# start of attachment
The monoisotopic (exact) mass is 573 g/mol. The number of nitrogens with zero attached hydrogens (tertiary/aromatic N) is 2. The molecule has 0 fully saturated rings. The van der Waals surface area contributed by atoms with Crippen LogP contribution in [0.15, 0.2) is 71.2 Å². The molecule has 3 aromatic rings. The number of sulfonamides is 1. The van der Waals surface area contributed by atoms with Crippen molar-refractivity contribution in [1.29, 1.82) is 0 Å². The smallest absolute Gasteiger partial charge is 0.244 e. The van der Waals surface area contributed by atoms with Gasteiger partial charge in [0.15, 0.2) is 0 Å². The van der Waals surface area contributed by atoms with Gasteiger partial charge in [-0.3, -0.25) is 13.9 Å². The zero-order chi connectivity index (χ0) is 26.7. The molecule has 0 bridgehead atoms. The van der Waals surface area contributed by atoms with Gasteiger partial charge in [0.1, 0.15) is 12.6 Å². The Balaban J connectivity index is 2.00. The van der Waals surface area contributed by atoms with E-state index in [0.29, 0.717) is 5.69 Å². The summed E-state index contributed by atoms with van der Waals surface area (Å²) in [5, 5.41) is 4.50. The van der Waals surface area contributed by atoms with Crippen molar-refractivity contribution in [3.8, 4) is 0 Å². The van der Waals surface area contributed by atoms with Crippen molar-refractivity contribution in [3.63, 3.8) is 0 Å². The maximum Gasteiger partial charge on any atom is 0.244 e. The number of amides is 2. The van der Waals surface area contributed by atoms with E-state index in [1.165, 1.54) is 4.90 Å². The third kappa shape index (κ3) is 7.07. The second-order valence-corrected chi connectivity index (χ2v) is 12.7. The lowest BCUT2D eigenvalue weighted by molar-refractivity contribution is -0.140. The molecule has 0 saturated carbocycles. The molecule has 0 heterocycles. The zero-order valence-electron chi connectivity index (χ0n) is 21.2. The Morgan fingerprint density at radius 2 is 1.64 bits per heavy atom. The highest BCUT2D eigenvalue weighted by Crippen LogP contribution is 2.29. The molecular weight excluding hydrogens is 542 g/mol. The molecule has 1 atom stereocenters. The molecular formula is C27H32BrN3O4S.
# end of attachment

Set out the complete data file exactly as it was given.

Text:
The monoisotopic (exact) mass is 573 g/mol. The number of nitrogens with zero attached hydrogens (tertiary/aromatic N) is 2. The molecule has 0 fully saturated rings. The van der Waals surface area contributed by atoms with Crippen LogP contribution in [0.15, 0.2) is 71.2 Å². The molecule has 3 aromatic rings. The number of sulfonamides is 1. The van der Waals surface area contributed by atoms with Crippen molar-refractivity contribution in [1.29, 1.82) is 0 Å². The smallest absolute Gasteiger partial charge is 0.244 e. The van der Waals surface area contributed by atoms with Gasteiger partial charge in [0.15, 0.2) is 0 Å². The van der Waals surface area contributed by atoms with Gasteiger partial charge in [-0.3, -0.25) is 13.9 Å². The zero-order chi connectivity index (χ0) is 26.7. The molecule has 0 bridgehead atoms. The van der Waals surface area contributed by atoms with Gasteiger partial charge in [0.1, 0.15) is 12.6 Å². The Balaban J connectivity index is 2.00. The van der Waals surface area contributed by atoms with E-state index in [0.29, 0.717) is 5.69 Å². The summed E-state index contributed by atoms with van der Waals surface area (Å²) in [5, 5.41) is 4.50. The van der Waals surface area contributed by atoms with Crippen molar-refractivity contribution in [3.8, 4) is 0 Å². The van der Waals surface area contributed by atoms with Crippen molar-refractivity contribution in [3.63, 3.8) is 0 Å². The maximum Gasteiger partial charge on any atom is 0.244 e. The number of amides is 2. The van der Waals surface area contributed by atoms with E-state index in [1.165, 1.54) is 4.90 Å². The third kappa shape index (κ3) is 7.07. The second-order valence-corrected chi connectivity index (χ2v) is 12.7. The lowest BCUT2D eigenvalue weighted by molar-refractivity contribution is -0.140. The molecule has 0 saturated carbocycles. The molecule has 0 heterocycles. The zero-order valence-electron chi connectivity index (χ0n) is 21.2. The Morgan fingerprint density at radius 2 is 1.64 bits per heavy atom. The highest BCUT2D eigenvalue weighted by Crippen LogP contribution is 2.29. The molecular weight excluding hydrogens is 542 g/mol. The molecule has 1 atom stereocenters. The molecular formula is C27H32BrN3O4S.